Emmanuel Cooper, one of the leading figures in British studio pottery, died recently at the age of 73. He was the founding editor of Ceramic Review in 1970 and continued editing it until 2010. He was a writer, teacher and curator as well as a potter and served the Craft Potters Association and the Crafts Council.
I first met him in the late 1960s at the Fonthill Pottery in Finsbury Park. Later he moved to Primrose Hill, where the Fonthill Pottery has a shop front in a good position. The last time I passed it, the window showed recent pottery, work in progress and his motorbike.
His pottery was urban and modernist, but functional rather than conceptual. He became a fantastic innovator in brilliantly coloured glazes with textured surfaces.
He was one of the potters I approached for advice and to ask if he would take me on as an assistant. Although he couldn’t take on anyone at that time, he was one of the most helpful and encouraging potters I met. Later he was an external examiner at the University of Westminster when I studied ceramics at Harrow. Our interviews there were more formal than our first one, but he was good at putting students at ease. I was very critical of the work I showed. Emmanuel didn’t tell me to relax my standards but reminded me that when one stops being self-critical it’s time to stop making.
Yesterday I went to a party to say farewell to Kyra Kane, (above centre) head of ceramics at Harrow, the University of Westminster. She is leaving following the University’s decision to close the Harrow course in 2013. The Harrow course is one of the leading ceramics courses in Britain and is respected throughout the world. The accountants have decided it costs too much. Of course, it always cost too much, but in past decades it was worth paying for; closing it means the University does not value it.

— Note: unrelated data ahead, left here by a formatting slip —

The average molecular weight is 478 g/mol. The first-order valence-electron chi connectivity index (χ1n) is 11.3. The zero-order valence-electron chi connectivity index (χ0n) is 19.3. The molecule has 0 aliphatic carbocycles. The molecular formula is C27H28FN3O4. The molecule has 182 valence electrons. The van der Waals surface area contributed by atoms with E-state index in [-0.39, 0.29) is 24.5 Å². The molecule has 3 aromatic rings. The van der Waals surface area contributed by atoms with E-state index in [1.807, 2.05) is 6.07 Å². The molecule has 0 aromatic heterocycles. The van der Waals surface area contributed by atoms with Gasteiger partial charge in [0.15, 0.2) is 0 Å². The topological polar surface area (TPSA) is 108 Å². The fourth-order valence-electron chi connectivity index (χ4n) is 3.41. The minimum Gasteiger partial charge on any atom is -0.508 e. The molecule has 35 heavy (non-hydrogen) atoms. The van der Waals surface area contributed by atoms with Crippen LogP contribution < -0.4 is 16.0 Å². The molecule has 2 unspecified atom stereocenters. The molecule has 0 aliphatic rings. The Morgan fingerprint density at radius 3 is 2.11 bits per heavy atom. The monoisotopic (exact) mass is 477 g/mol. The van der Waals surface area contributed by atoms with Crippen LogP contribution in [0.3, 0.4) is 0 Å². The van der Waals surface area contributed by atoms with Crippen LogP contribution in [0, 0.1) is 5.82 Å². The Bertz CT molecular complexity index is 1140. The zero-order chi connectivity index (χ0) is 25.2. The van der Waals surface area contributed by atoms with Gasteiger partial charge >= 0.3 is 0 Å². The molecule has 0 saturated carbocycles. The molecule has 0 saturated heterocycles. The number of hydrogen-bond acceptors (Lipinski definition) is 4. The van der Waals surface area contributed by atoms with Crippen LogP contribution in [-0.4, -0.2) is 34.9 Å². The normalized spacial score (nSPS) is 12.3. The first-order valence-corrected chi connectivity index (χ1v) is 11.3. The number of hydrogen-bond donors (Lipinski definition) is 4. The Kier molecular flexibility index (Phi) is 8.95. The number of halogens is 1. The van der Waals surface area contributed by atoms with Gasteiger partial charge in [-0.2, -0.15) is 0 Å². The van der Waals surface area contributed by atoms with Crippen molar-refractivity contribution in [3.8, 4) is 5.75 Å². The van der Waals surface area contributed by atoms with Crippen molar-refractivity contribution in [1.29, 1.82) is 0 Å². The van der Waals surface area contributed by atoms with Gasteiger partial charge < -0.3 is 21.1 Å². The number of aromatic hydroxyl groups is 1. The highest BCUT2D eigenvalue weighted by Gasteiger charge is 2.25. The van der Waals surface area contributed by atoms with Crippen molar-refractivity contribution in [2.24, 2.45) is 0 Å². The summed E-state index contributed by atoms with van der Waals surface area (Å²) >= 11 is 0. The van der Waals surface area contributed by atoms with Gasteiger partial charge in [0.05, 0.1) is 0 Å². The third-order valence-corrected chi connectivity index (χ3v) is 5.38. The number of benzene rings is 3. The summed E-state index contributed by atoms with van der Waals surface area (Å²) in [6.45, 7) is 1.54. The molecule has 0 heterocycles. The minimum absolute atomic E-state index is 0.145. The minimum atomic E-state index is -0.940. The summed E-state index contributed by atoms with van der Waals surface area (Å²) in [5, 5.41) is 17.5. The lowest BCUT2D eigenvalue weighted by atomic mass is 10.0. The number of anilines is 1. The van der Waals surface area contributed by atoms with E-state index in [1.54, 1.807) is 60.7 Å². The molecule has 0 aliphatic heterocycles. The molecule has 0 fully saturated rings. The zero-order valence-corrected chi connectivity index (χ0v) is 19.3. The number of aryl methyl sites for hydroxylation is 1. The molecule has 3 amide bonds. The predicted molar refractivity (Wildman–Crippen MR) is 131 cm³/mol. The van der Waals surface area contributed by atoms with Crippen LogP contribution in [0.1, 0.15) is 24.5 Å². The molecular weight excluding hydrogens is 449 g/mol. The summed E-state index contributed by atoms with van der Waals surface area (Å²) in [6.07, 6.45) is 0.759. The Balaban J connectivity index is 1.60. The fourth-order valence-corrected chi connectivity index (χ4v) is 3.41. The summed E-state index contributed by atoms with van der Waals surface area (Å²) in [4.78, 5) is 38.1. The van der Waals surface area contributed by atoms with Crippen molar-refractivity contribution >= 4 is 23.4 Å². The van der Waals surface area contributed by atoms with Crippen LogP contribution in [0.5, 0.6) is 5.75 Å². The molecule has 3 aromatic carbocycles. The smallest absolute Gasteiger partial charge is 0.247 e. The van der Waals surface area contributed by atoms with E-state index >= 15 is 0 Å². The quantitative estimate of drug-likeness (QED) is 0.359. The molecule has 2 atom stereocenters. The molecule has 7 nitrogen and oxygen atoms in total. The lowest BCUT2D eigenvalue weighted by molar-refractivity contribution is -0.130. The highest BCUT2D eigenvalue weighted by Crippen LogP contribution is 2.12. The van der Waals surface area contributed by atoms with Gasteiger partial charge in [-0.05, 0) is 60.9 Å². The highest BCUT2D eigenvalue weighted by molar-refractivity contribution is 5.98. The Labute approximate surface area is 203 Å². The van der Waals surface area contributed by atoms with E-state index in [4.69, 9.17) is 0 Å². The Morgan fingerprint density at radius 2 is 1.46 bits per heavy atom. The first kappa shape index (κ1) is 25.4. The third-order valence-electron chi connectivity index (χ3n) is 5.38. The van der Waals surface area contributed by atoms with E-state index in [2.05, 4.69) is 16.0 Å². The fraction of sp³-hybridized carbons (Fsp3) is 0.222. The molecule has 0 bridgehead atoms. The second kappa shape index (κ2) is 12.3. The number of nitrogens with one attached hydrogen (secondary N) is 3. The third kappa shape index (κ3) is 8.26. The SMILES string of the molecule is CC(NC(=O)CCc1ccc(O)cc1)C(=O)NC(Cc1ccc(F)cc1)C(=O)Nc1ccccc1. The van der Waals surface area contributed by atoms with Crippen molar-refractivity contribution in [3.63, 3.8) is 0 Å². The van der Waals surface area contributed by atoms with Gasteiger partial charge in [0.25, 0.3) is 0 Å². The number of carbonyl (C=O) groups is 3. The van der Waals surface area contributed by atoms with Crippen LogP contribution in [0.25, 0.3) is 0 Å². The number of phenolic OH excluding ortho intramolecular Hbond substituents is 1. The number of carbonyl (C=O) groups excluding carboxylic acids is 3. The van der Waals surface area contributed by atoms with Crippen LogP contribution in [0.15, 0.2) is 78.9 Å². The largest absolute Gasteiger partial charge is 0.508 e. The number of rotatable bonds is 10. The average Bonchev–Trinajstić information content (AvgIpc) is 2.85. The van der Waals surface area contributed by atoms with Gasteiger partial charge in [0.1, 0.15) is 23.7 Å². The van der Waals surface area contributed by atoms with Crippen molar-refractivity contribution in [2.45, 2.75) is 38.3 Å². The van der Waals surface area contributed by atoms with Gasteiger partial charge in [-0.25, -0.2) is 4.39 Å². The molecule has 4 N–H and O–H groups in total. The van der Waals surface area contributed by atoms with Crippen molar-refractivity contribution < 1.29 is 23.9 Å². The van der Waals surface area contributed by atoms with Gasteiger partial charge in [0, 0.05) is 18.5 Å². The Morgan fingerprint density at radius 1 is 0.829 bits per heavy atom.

Kyra was one of my teachers on the BA Ceramics course. We also said farewell to Richard Phethean, Carina Ciscato and Daphne Carnegy, who taught on the first year of the course. There will be no more first year intake. Kyra, Richard, Carina and Daphne were important in my ceramics education, especially as they are all throwers and I am a thrower.
The Harrow closure is the latest in a series of closures of ceramics courses. There is no ceramics BA anywhere in Scotland now. The extraordinary thing is that the market for ceramics seems to be bigger than ever. The best data on this is in the Crafts Council’s survey of crafts activity in England and Wales, which found about 6,700 people working in craft ceramics in England and Wales. (Making It in the 21st Century, London, Crafts Council, 2004) From their data, I estimate that the annual sales of studio ceramics is about £114m. They say that, “During the 1980s there was an overall growth in the domestic market for crafts and an associated increase in the number of craft fairs and specialist shops,” and that the output of the crafts sector has more doubled since in 1994.
So why is a leading course training ceramic artists closing down? There is no national planning of vocational education and the universities can make their own decisions. There was a huge outcry from major figures in the crafts and education and I understand that there is concern at a senior level about the future of education for the crafts. Education in all crafts is expensive, because of capital costs and space requirements. If this is not squarely faced and adequately funded, training for this important industry will continue to decline.
Fortunately there is an imaginative initiative to provide another training route, complementary to university education. Lisa Hammond of Maze Hill Pottery is putting tremendous energy into a campaign to re-introduce pottery apprenticeships. Her Adopt-a-Potter scheme has a lot of support among ceramists and it deserves even more.